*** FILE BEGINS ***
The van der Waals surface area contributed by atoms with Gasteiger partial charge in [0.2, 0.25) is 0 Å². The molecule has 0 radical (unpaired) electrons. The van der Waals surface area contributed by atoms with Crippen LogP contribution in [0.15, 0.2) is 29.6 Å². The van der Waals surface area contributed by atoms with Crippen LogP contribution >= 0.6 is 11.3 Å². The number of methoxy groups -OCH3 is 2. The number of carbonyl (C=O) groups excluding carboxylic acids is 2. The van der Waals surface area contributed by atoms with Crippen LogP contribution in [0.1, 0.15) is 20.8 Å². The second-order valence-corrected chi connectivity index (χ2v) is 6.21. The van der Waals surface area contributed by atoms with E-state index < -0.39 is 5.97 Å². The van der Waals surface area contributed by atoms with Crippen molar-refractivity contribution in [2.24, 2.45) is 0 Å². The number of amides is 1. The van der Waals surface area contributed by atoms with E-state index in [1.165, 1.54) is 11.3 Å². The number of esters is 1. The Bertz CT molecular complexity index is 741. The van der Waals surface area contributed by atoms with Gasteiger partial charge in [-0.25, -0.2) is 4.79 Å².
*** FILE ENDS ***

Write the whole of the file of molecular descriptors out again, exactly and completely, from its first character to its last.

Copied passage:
The van der Waals surface area contributed by atoms with Gasteiger partial charge in [0.2, 0.25) is 0 Å². The molecule has 0 radical (unpaired) electrons. The van der Waals surface area contributed by atoms with Crippen LogP contribution in [0.15, 0.2) is 29.6 Å². The van der Waals surface area contributed by atoms with Crippen LogP contribution >= 0.6 is 11.3 Å². The number of methoxy groups -OCH3 is 2. The number of carbonyl (C=O) groups excluding carboxylic acids is 2. The van der Waals surface area contributed by atoms with Crippen LogP contribution in [0.1, 0.15) is 20.8 Å². The second-order valence-corrected chi connectivity index (χ2v) is 6.21. The van der Waals surface area contributed by atoms with E-state index < -0.39 is 5.97 Å². The van der Waals surface area contributed by atoms with Crippen molar-refractivity contribution in [2.24, 2.45) is 0 Å². The number of amides is 1. The van der Waals surface area contributed by atoms with E-state index in [1.165, 1.54) is 11.3 Å². The number of esters is 1. The Bertz CT molecular complexity index is 741. The van der Waals surface area contributed by atoms with Gasteiger partial charge in [-0.25, -0.2) is 4.79 Å².